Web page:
General Conference Bulletin, vol. 4




By Elder S. N. Haskell, 3 P. M.. April 2, 1901.

Individually, I have never come to a Conference with a greater desire for the blessing of God than at this Conference. It has seemed that we have reached a period in the message when we should receive from God blessings that we have not received. There should be with us wisdom and power, the Holy Spirit to guide and direct us in a special manner, and we should be united; our hearts should beat in unison one with another. So far as I am concerned, as I have been through the country, and have met certain influences that were in opposition to the truth and to Christ, it has seemed that if ever in the world we needed the Spirit of God to open the way before us, and to speak through us, that it might accomplish its object, we need it to-day. GCB April 3, 1901, page 29.15

We can not go from this Conference to our homes, to our various Conferences, wherever the providence of God may call us, as we came here. That is evident; for already the Lord has spoken to us, and given us special instruction, that we should relate ourselves to his work in a different way from what we have in the past. And when we draw on right lines with the Lord, it is the Lord that does the work, not we. We simply become channels for the Spirit of God to work through, and then God does the work, and accomplishes his own purposes. GCB April 3, 1901, page 29.16

I understand that from henceforth, from the nature of the work, we shall see a greater manifestation of the power of God than we have in the past; but this is not because God in a special manner gives some persons a power to exercise, or to use, but it is because the individual himself occupies such a position that God can use him, speak through him, and work with him. So it will be God who does the work. It will be God who directs in the battle, and we simply sustain the right relation to God and to his work. GCB April 3, 1901, page 29.17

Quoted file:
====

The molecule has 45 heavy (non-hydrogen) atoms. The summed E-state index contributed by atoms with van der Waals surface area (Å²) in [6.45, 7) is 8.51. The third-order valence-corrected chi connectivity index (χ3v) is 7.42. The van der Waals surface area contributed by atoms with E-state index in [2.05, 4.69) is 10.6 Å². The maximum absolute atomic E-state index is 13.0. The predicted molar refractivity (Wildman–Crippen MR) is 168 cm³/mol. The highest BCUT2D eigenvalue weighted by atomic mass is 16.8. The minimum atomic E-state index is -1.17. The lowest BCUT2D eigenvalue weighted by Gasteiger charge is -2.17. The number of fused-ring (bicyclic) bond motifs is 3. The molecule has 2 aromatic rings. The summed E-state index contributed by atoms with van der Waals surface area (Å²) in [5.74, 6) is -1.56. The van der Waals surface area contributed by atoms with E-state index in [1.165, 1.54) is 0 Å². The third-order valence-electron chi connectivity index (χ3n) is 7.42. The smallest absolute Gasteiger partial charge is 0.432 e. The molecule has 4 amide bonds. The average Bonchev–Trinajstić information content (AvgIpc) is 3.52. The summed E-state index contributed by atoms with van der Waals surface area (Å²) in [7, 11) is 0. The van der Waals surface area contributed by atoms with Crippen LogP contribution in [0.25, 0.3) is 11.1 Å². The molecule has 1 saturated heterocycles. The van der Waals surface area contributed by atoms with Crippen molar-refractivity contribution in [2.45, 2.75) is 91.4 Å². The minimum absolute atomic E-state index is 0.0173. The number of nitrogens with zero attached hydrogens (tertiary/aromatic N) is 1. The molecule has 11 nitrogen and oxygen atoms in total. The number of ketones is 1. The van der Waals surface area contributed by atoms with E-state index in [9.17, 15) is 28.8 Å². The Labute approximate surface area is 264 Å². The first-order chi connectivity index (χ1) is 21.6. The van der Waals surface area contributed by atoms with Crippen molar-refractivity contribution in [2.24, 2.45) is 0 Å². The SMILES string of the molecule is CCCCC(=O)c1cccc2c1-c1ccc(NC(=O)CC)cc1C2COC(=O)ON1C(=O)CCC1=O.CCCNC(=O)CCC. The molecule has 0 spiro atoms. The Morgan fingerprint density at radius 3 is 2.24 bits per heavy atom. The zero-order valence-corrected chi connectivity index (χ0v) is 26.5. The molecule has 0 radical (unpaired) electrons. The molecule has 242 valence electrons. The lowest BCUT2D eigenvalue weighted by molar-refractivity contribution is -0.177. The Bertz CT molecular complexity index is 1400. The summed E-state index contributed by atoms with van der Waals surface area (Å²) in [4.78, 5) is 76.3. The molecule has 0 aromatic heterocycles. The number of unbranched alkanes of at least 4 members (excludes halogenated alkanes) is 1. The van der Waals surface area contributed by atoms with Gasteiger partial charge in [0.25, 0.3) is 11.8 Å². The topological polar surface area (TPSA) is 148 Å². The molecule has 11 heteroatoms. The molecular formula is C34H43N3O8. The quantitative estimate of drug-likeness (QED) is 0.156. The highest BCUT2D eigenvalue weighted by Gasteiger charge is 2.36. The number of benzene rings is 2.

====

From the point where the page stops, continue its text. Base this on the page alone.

The words found in the fifteenth chapter of John come to my mind, and I wish to read them. I will read a portion of that chapter, and follow with other scriptures, and with thoughts that shall present themselves. “I am the true vine, and my Father is the husbandman. Every branch in me that beareth not fruit he taketh away; and every branch that beareth fruit, he purgeth it, that it may bring forth more fruit. Now ye are clean through the word which I have spoken unto you. Abide in me and I in you. As the branch can not bear fruit of itself, except it abide in the vine; no more can ye, except ye abide in me. I am the vine, ye are the branches. He that abideth in me, and I in him, the same bringeth forth much fruit, for without me ye can do nothing. If a man abide not in me, he is cast forth as a branch and is withered; and men gather them and cast them into the fire, and they are burned. If ye abide in me, and my words abide in you, ye shall ask what ye will, and it shall be done unto you. Herein is my Father glorified, that ye bear much fruit; so shall ye be my disciples.” GCB April 3, 1901, page 29.18